The undertaken research allows us to assert that today there is a crisis situation in the Russian mathematics education. The participants of educational process have no uniform opinion on what should constitute school mathematical education, they judge the content and estimate its importance differently. The results clarified the following positions of the participants of the educational process: schoolchildren and students are aimed at the study of mathematical knowledge that would be useful for them in everyday life, in future profession, during university studies; teachers see their target in achieving high subject results by their students; university lecturers are focused on cognitive development of students. The mathematics teachers and university lecturers do not demonstrate any consensus in their views, and this is a problem area that requires separate research. Teaching essentials of subject is often done quite formally, the pedagogues teach routine solutions, skills, and typical algorithms for solving certain types of educational problems. The Russian educational paradigm lacks traditions of Soviet system, one of which was the fundamentality that would lay the foundation of mathematical content of students; they would certainly use this knowledge in life, since it enhanced the development of logic, algorithmic activity and thinking. Turning to the practical orientation, the content shall not be reduced to learning outcomes; it shall be intensified via teaching mathematical modelling and universal mathematical methods. At the same time, the creation of meta-skills in the process of teaching is relevant, too, as they are practically not supported by the content. Education is reformed mainly via technology improvement, but at the forefront should come the renewal of content, which would shape all components of the educational process. Development of school mathematics education in Russia shall be based on domestic traditions and world educational trends; a balanced combination of fundamentality and practical orientation. A purely pragmatic approach does not seem constructive. When schoolchildren have got a fundamental subject base, it is possible to develop their meta-skills more productively, which will allow them to continue their mathematical education in higher school and succeed in profession.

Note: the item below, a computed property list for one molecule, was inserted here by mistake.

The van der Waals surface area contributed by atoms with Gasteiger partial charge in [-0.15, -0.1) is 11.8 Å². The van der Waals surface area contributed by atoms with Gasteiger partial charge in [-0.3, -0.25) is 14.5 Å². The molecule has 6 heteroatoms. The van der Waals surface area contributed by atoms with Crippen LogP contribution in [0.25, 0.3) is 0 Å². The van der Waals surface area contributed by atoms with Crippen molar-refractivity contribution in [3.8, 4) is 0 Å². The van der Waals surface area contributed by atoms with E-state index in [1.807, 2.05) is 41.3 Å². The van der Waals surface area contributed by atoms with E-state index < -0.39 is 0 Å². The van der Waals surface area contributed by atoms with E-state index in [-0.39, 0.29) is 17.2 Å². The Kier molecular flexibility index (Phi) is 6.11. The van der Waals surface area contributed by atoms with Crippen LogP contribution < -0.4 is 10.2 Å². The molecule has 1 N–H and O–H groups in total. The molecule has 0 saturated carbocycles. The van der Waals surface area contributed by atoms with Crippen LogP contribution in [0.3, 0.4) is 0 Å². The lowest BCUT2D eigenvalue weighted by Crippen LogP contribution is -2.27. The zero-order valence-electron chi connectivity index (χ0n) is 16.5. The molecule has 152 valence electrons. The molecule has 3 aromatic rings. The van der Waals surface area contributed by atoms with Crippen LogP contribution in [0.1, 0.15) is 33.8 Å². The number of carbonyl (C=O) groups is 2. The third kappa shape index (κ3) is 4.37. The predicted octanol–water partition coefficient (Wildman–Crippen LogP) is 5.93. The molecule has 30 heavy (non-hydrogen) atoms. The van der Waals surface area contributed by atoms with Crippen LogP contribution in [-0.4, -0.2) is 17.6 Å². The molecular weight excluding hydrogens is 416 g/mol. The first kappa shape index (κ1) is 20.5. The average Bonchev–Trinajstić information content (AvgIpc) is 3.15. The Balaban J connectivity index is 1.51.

At the same time, new educational technologies serve as a tool to achieve the stated positions. These include digital and blended learning. “Multilevel electronic educational resources used in blended learning help to avoid the states of monotony, fatigue, anxiety, and contribute to a higher level of students’ involvement in learning activities” ( Shishova & Solobutina, 2019, p. 685). The usefulness of learning videos for studying mathematical reasoning, especially in geometry, is proved by the most recent studies ( Rasiman et al., 2020). Digital content is useful for discrete skill and content instruction such as math. In focus groups, students reported “feeling more accomplished when using digital content for math, also because they were given personalized tasks calibrated to their level and needs” ( Fazal et al., 2020, p. 76). Planned activities, the use of specialized resources such as Khan Academy (backed up by constant training of knowledge got) and academic virtual counselling might be a tool to help students in math class ( Gómez-Zermeño & Franco-Gutiérrez, 2018, p. 70). The study ( Neuper, 2019) describes the collaboration of computer methods with educational science. In the end, while teaching mathematics, computer and digital environment should provide a means for cognition and research of mathematical models and objects, so that against automation and technologization of activity there shall be no loss of understanding of the essence of mathematics.


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21 October 2020

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Economics, social trends, sustainability, modern society, behavioural sciences, education

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Shashkina, M. B., Tumasheva, O. V., Valkova, Y. E., & Kave, M. A. (2020). Essence Of School Mathematics Education In Russia: Prospects Of Development. In I. V. Kovalev, A. A. Voroshilova, G. Herwig, U. Umbetov, A. S. Budagov, & Y. Y. Bocharova (Eds.), Economic and Social Trends for Sustainability of Modern Society (ICEST 2020), vol 90. European Proceedings of Social and Behavioural Sciences (pp. 982-993). European Publisher.